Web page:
Tuesday, June 21, 2011

Close Encounter of the Bear Kind

It's been a busy few weeks full of adventures!

Apologies to my 37 followers and (hopefully) other readers for disappearing -- have been caught in a whirlwind of work and fun, pretty much in that order.

After a sudden trip to Atlantic City for work (I won ZERO money at the blackjack table), it was off to upstate NY for a trip to check out my nephew's summer camp, and then back for another rapid-fire week of work, and then back up to upstate NY for a weekend at our friend's beautiful Catskills cabin.

Sandwiched in between there have been bike rides aplenty, and one scary bout of food poisoning that almost had me back in the hospital (luckily I rebounded and the ER doc decided to send me home).

I was healthy enough this weekend to travel to beautiful Fleischmann's in the Catskills. I had perused several hiking books in advance and was really excited to try a 4-mile hike to an old farm way up in the mountains. Driving out there M and I both commented on the area's extreme remoteness....

We should have paid heed to our instincts, because not 30 minutes into our hike, who did we meet? Momma Bear and her two cubs.
Haines Photos

These are not the bruins we met (I grabbed this pic from TripAdvisor) but the cubs were just about this size. We had been moving silently up the trail when we heard a sudden rush of movement about 30 feet to our left -- it was Momma Bear sending her cubs up a tree to escape us. We were obviously a dire threat to them, in her mind.

It. Was. Scary. O..M...G. She stared us down and growled about three times -- short, panting, angry blasts. M started to run up the hill but I grabbed him and said, sotto voce, "Do. Not. Move."

Thank the Ursula Goddesses, she decided we were harmless and looked away. We chose that moment to melt backwards down the trail. If she had charged at us, we would have been goners. There was a stream about 10 feet behind us, and I whispered to M that if she ran at us, we would sprint to the stream and try to pelt her with rocks.

After viewing this, I realize we would never have made it to the stream -- those bears can move.

It only took this one encounter with the wilder side of Mother Nature to send us mewling back to our fancy cabin, complete with hot tub. We stayed there for the rest of the weekend!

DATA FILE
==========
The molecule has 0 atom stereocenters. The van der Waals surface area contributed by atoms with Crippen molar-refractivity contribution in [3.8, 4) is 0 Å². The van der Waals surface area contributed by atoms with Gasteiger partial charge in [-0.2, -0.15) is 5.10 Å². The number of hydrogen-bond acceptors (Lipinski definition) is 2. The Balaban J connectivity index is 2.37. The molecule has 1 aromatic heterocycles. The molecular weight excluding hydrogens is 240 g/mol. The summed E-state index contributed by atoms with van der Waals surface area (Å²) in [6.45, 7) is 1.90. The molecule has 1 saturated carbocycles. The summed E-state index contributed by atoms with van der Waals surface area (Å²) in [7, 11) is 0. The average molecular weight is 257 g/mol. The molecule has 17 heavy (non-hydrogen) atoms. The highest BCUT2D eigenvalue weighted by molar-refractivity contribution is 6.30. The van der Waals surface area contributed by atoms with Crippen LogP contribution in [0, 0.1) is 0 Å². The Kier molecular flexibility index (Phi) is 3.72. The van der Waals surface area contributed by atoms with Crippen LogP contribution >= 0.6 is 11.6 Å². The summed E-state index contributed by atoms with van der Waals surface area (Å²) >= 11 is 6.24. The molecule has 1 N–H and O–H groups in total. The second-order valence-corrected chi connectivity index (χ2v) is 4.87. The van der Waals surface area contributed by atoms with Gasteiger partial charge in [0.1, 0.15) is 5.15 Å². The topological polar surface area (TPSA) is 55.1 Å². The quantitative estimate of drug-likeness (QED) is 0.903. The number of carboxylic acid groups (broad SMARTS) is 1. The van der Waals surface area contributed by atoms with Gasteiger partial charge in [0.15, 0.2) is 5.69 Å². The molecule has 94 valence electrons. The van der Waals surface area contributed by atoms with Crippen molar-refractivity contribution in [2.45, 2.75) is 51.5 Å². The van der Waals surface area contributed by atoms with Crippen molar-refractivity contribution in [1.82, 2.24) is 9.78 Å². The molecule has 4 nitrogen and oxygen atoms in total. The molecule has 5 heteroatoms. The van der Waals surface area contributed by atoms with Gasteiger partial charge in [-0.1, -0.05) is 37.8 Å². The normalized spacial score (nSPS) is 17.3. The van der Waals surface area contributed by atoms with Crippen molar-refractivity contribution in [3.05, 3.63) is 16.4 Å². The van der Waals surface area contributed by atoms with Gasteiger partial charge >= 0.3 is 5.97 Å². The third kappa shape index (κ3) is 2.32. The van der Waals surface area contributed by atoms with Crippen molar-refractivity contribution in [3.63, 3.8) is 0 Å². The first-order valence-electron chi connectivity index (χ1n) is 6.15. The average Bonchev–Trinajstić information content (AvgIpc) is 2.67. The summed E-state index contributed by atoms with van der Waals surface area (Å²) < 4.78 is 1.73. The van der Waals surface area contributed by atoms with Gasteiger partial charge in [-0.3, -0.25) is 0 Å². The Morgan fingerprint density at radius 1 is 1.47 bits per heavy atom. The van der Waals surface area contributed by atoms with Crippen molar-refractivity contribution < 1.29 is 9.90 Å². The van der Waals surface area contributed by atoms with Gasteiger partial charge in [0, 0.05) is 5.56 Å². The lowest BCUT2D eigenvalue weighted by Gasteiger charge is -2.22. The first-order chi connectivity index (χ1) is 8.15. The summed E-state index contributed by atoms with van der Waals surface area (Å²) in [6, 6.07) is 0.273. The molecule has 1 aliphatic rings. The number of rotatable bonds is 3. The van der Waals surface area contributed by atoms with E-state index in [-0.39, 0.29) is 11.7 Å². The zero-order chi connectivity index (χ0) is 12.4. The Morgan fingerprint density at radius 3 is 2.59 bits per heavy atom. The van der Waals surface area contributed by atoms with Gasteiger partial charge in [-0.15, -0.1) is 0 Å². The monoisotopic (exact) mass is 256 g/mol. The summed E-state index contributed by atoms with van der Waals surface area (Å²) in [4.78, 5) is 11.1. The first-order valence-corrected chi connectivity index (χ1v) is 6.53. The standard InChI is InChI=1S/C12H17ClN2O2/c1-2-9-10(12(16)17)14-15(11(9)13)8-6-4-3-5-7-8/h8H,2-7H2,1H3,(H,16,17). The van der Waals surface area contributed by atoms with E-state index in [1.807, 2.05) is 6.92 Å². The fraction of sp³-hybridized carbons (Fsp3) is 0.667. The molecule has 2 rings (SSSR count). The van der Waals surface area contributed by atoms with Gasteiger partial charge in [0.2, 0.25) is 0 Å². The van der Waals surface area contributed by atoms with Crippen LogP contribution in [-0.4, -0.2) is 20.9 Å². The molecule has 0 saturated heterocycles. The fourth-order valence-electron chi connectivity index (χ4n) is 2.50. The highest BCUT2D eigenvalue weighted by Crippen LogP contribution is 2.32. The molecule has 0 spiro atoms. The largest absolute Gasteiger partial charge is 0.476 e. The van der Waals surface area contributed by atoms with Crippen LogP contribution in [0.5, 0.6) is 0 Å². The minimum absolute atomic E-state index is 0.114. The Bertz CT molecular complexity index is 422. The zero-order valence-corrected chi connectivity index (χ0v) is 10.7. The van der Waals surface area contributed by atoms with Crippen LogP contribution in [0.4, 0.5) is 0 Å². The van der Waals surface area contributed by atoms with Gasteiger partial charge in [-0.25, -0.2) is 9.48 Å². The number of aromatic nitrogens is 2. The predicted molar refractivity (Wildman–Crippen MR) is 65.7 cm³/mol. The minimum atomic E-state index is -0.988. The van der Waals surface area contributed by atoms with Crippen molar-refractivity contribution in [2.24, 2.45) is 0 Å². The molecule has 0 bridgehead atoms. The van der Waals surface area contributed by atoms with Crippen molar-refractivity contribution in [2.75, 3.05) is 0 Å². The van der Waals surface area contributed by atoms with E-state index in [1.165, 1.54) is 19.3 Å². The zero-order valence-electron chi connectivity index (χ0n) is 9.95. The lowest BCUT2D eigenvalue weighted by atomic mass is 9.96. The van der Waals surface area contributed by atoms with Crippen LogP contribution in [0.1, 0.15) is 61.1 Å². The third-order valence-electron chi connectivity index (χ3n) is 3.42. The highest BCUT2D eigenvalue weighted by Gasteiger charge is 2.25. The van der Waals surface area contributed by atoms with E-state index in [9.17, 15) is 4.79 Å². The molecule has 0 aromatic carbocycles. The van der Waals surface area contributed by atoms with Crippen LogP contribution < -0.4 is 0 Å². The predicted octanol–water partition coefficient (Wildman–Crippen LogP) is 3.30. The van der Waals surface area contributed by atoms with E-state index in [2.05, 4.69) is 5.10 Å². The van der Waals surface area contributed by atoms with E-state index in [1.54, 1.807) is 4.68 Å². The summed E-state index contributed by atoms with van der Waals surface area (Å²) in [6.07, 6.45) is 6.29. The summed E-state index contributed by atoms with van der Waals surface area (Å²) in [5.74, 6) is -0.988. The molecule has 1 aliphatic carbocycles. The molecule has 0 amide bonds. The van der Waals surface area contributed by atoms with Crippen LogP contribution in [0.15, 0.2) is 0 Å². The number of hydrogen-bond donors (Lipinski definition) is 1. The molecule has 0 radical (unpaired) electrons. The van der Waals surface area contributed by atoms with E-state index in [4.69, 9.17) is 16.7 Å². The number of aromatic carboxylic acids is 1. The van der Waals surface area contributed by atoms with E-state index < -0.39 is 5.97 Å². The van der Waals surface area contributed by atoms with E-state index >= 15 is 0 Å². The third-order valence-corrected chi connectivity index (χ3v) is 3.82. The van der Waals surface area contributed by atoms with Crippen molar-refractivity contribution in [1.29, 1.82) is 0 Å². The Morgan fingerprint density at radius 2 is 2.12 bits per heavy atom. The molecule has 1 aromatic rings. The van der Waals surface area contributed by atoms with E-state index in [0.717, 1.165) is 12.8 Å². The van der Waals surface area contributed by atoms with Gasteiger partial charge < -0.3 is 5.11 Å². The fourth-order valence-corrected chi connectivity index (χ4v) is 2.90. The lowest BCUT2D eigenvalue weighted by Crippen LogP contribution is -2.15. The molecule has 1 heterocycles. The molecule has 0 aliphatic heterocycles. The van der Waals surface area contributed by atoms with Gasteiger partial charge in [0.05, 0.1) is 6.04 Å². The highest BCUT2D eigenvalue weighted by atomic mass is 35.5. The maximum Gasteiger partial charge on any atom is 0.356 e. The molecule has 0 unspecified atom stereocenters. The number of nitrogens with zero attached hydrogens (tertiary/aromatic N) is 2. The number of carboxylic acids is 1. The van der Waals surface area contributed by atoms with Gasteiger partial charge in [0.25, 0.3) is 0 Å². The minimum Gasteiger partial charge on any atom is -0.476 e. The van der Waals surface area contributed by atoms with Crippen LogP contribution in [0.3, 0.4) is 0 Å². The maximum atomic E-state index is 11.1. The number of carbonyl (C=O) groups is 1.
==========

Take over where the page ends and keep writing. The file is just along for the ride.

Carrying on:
All is well otherwise, health is good. Check in with you all soon.


  1. Yikes! Next time make sure to keep a conversation going or tie a bell on your backpack! Otherwise, kind of a cool experience since you lived to tell about it. ;) Glad to see a post from you in my RSS feed!

  2. Brittany, the bell is an excellent idea! Thanks so much. That may be the only way I can get M back on the trail! It was cool to see the bear family - they were beautiful.

  3. I grew up in Alaska and it was what we always did when we were out hiking. :) If it makes M feel even better, you can always carry bear spray (basically just pepper spray -- but this is only for use directly in the bear's face, which means they have to be pretty close), but for the most part bears want nothing to do with you and you'll help them avoid you if they can hear you coming!

  4. O.M.G - you did better than I would have, I freaked the time I ran into a family of skunks while on my bike.... I couldn't imagine seeing a mama bear & her cubs. Glad you made the best out of your weekend!

  5. Sounds scary...glad you were able to ease the stress by relaxing in the hot tub!

  6. Glad you are doing well Ish. And glad the bear encounter ended well. (the cubs in the TripAdvisor photo ARE cute...must have been amazing to see them that close!) All the best!

  7. I know it's scary BUT how wonderful! I would have been a goner as I would have jumped up and down in excitement. Either that or she'd have thought I was a nutter and given me a wide be(a)rth!

    I did not know that they catch and eat sheep - REALLY?